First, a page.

The Division for Planetary Sciences of the American Astronomical Society conferred the 2010 Harold Masursky Award on Alan Tokunaga, a Maui-born astronomer with the UH Mānoa Institute for Astronomy, for his outstanding service to planetary science and exploration. Tokunaga has served as director of the NASA Infrared Telescope Facility on Mauna Kea since 2000, the longest term in the history of that observatory. According to the award citation, he “has played an indispensable role in the growth of ground-based infrared astronomy of the solar system, and in furthering planetary science as a whole.” (10/26)

Astronaut With Local Ties Visits Pomona (Source: SGV Tribune)
Hard work, perseverance and focus will help Pomona Unified School District students achieve their goals, a NASA astronaut told a group of 450 Pueblo Elementary School students Monday. Dressed in a blue flight suit, astronaut Jose Hernandez spoke to fourth through eighth graders at the Village at Indian Hill Conference Center about how they could achieve any goal they set their mind on. "I'm not that much different from you," Hernandez said. "I see so much of myself in you."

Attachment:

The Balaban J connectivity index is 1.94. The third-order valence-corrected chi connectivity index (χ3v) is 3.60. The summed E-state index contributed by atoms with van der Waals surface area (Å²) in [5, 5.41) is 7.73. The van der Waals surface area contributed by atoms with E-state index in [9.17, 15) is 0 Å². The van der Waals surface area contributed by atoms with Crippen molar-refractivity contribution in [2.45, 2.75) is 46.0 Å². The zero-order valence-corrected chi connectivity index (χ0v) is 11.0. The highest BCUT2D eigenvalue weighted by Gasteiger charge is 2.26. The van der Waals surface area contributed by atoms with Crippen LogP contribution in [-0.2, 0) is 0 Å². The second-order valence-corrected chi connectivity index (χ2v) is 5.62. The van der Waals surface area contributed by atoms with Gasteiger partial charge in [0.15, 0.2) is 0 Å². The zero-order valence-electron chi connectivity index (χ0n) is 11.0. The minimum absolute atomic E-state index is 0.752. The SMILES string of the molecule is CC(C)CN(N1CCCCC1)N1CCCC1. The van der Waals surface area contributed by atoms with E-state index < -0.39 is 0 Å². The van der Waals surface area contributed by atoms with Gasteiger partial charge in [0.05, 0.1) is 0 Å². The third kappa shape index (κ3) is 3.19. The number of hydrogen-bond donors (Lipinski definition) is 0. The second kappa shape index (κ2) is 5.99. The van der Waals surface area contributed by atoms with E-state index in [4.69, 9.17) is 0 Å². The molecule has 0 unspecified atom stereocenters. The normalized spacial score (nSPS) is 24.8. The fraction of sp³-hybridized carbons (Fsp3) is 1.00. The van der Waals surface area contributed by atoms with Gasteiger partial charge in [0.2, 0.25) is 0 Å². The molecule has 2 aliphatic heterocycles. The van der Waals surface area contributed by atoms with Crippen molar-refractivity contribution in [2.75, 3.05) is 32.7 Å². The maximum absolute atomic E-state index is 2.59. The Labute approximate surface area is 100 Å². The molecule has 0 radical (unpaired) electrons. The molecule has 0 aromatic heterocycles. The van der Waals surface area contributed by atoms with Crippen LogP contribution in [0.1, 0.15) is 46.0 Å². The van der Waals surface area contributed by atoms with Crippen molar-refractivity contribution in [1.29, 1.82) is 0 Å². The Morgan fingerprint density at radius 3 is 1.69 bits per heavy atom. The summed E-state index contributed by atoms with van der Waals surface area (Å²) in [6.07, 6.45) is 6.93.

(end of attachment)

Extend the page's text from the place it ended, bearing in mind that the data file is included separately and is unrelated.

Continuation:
Hernandez, 48, was the flight engineer on the space shuttle Discovery mission from Aug. 28 to Sept. 11, 2009. During the mission, Hernandez and other astronauts traveled to the International Space Station to drop off a member of the station crew and to deliver more than 18,000 pounds of equipment and supplies. (10/26)

Editorial: Humans to Asteroids: Watch Out! (Source: New York Times)
A few weeks ago, an asteroid almost 30 feet across and zipping along at 38,000 miles per hour flew 28,000 miles above Singapore. Why, you might reasonably ask, should non-astronomy buffs care about a near miss from such a tiny rock? Well, I can give you one very good reason: asteroids don’t always miss. If even a relatively little object was to strike a city, millions of people could be wiped out.